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Queen's microbiologists may have solved 2000-year-old mystery of Hannibal's Alps crossing

 Hannibal led his army, including 30,000 men and around 40 elephants, from Carthage and across the Alps to attack the Romans

MICROBIOLOGISTS at Queen’s University may have found an answer to a question which has plagued historians and academics for more than 2000 years - Where did Hannibal cross the Alps?

Hannibal was one of the Roman Republic’s most formidable enemies as Commander-in-Chief of the Carthaginian army during the Second Punic War (218-201 BC).

Hannibal led his army, including 30,000 men, over 15,000 horses and around 40 elephants, from Carthage (an ancient city-state in north Africa), across the Alps to attack the Romans.  

Queen’s academics, based at the university’s Institute for Global Food Security and School of Biological Sciences, believe that they have identified the route Hannibal’s army took over the Alps by identifying signs of a ‘mass animal deposition,’ such as the presence of microbes found in horse manure.

Using a combination of microbial metagenome analysis, environmental chemistry, geomorphic and pedological investigation, pollen analyses and various other geophysical techniques, the researchers have shown that the ‘mass animal deposition’ event can be dated to approximately 218 BC.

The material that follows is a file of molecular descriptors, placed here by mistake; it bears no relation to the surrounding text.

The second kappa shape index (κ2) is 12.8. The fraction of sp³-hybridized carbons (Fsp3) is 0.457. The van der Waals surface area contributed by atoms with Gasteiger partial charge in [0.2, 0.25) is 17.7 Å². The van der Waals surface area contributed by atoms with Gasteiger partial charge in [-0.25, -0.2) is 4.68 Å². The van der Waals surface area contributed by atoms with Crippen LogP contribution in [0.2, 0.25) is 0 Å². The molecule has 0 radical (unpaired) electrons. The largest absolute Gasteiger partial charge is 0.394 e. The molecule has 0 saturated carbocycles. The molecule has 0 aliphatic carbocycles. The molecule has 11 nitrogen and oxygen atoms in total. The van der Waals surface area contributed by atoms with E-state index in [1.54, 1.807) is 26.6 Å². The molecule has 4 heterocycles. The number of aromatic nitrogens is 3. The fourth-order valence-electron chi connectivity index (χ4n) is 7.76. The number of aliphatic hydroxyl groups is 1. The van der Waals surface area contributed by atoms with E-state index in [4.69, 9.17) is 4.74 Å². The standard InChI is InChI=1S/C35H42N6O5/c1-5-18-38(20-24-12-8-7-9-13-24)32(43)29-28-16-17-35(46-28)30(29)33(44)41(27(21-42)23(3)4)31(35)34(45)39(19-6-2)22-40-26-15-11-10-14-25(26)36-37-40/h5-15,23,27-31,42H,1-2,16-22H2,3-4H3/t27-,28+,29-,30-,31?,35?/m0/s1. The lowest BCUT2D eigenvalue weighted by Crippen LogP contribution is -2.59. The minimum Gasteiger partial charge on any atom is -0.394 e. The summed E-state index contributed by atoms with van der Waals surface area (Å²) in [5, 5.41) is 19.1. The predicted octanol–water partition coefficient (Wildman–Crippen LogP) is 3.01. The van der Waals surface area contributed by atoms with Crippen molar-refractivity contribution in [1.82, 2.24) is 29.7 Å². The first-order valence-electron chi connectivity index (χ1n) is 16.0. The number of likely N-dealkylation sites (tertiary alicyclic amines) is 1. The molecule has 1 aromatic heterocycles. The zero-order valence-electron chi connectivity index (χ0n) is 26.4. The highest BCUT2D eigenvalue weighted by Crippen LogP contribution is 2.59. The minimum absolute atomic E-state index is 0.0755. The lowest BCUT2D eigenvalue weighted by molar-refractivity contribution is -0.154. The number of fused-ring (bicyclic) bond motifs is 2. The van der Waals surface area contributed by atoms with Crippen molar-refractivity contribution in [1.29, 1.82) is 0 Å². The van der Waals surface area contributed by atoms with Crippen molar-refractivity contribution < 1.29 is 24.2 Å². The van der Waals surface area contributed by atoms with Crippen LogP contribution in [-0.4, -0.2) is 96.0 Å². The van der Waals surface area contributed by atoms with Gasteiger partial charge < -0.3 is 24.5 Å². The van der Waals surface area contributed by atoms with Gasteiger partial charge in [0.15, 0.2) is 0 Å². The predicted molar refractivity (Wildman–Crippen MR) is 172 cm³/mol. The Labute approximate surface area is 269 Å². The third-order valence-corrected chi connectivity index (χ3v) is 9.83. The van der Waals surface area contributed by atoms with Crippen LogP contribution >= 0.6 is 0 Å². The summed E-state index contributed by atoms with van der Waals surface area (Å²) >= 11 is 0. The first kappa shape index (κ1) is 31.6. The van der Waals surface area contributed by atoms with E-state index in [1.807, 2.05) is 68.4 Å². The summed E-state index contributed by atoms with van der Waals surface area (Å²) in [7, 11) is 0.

Dr Chris Allen from Queen’s said that “the deposition lies within a churned-up mass from a 1-metre thick alluvial mire, produced by the constant movement of thousands of animals and humans.”

“Over 70 per cent of the microbes in horse manure are from a group known as the Clostridia, that are very stable in soil - surviving for thousands of years.  We found scientifically significant evidence of these same bugs in a genetic microbial signature precisely dating to the time of the Punic invasion.”

The research published by Dr Allen and his international team of colleagues, led by Professor Bill Mahaney (York University, Toronto) in the Journal Archaeometry, suggests that Hannibal’s forces crossed the Alps via the Col de Traversette pass.

This crossing point was first proposed over a half century ago by the biologist and polymath Sir Gavin de Beer, but has not previously been widely accepted by the academic community. 

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